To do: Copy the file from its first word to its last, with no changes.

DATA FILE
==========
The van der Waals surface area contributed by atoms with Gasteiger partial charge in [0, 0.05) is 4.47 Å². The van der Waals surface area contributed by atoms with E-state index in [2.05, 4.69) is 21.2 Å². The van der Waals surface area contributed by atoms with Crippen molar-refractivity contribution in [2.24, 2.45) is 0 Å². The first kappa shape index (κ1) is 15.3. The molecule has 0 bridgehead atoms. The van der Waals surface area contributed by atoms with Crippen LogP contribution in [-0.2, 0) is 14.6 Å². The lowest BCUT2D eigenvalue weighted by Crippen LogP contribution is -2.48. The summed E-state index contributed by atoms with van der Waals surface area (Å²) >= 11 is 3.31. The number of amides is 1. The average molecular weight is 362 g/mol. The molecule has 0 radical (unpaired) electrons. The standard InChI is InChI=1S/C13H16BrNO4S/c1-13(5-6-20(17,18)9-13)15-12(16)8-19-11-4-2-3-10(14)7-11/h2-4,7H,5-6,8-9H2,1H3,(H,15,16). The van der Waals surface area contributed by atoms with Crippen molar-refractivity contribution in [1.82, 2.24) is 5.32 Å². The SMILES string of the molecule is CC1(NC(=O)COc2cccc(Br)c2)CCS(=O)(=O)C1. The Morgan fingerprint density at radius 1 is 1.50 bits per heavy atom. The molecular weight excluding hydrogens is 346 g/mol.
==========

The van der Waals surface area contributed by atoms with Gasteiger partial charge in [0, 0.05) is 4.47 Å². The van der Waals surface area contributed by atoms with E-state index in [2.05, 4.69) is 21.2 Å². The van der Waals surface area contributed by atoms with Crippen molar-refractivity contribution in [2.24, 2.45) is 0 Å². The first kappa shape index (κ1) is 15.3. The molecule has 0 bridgehead atoms. The van der Waals surface area contributed by atoms with Crippen LogP contribution in [-0.2, 0) is 14.6 Å². The lowest BCUT2D eigenvalue weighted by Crippen LogP contribution is -2.48. The summed E-state index contributed by atoms with van der Waals surface area (Å²) >= 11 is 3.31. The number of amides is 1. The average molecular weight is 362 g/mol. The molecule has 0 radical (unpaired) electrons. The standard InChI is InChI=1S/C13H16BrNO4S/c1-13(5-6-20(17,18)9-13)15-12(16)8-19-11-4-2-3-10(14)7-11/h2-4,7H,5-6,8-9H2,1H3,(H,15,16). The van der Waals surface area contributed by atoms with Crippen molar-refractivity contribution in [1.82, 2.24) is 5.32 Å². The SMILES string of the molecule is CC1(NC(=O)COc2cccc(Br)c2)CCS(=O)(=O)C1. The Morgan fingerprint density at radius 1 is 1.50 bits per heavy atom. The molecular weight excluding hydrogens is 346 g/mol.